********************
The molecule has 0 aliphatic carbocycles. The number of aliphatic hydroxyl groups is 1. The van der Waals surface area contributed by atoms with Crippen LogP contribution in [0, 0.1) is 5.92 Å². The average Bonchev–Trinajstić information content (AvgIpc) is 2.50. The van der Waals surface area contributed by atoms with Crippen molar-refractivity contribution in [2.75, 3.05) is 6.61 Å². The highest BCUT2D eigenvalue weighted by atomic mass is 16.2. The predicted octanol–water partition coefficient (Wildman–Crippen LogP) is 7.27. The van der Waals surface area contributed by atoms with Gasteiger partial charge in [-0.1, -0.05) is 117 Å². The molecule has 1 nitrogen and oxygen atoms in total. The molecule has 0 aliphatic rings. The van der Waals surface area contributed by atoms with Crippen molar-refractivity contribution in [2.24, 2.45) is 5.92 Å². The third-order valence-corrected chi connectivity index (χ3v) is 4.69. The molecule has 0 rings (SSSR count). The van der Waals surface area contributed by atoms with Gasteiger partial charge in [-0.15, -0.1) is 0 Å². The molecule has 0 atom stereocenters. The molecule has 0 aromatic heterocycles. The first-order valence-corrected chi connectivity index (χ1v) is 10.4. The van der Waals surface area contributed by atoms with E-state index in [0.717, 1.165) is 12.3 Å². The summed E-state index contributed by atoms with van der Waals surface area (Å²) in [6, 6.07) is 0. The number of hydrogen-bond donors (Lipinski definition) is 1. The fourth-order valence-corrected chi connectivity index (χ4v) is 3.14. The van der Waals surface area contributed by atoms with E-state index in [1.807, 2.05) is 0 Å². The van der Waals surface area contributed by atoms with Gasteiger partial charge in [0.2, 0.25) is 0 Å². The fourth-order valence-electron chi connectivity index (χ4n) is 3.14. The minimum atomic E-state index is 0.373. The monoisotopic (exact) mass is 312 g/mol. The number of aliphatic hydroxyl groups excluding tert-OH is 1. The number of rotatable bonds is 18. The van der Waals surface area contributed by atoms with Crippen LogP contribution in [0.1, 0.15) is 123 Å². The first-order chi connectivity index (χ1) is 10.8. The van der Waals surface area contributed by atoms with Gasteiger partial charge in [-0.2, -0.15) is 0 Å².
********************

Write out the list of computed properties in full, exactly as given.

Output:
The molecule has 0 aliphatic carbocycles. The number of aliphatic hydroxyl groups is 1. The van der Waals surface area contributed by atoms with Crippen LogP contribution in [0, 0.1) is 5.92 Å². The average Bonchev–Trinajstić information content (AvgIpc) is 2.50. The van der Waals surface area contributed by atoms with Crippen molar-refractivity contribution in [2.75, 3.05) is 6.61 Å². The highest BCUT2D eigenvalue weighted by atomic mass is 16.2. The predicted octanol–water partition coefficient (Wildman–Crippen LogP) is 7.27. The van der Waals surface area contributed by atoms with Gasteiger partial charge in [-0.1, -0.05) is 117 Å². The molecule has 1 nitrogen and oxygen atoms in total. The molecule has 0 aliphatic rings. The van der Waals surface area contributed by atoms with Crippen molar-refractivity contribution in [2.24, 2.45) is 5.92 Å². The third-order valence-corrected chi connectivity index (χ3v) is 4.69. The molecule has 0 rings (SSSR count). The van der Waals surface area contributed by atoms with Gasteiger partial charge in [-0.15, -0.1) is 0 Å². The molecule has 0 atom stereocenters. The molecule has 0 aromatic heterocycles. The first-order valence-corrected chi connectivity index (χ1v) is 10.4. The van der Waals surface area contributed by atoms with E-state index in [0.717, 1.165) is 12.3 Å². The summed E-state index contributed by atoms with van der Waals surface area (Å²) in [6, 6.07) is 0. The number of hydrogen-bond donors (Lipinski definition) is 1. The fourth-order valence-corrected chi connectivity index (χ4v) is 3.14. The van der Waals surface area contributed by atoms with E-state index in [1.807, 2.05) is 0 Å². The van der Waals surface area contributed by atoms with Gasteiger partial charge in [0.2, 0.25) is 0 Å². The fourth-order valence-electron chi connectivity index (χ4n) is 3.14. The minimum atomic E-state index is 0.373. The monoisotopic (exact) mass is 312 g/mol. The number of aliphatic hydroxyl groups excluding tert-OH is 1. The number of rotatable bonds is 18. The van der Waals surface area contributed by atoms with Crippen LogP contribution in [0.1, 0.15) is 123 Å². The first-order chi connectivity index (χ1) is 10.8. The van der Waals surface area contributed by atoms with Gasteiger partial charge in [-0.2, -0.15) is 0 Å².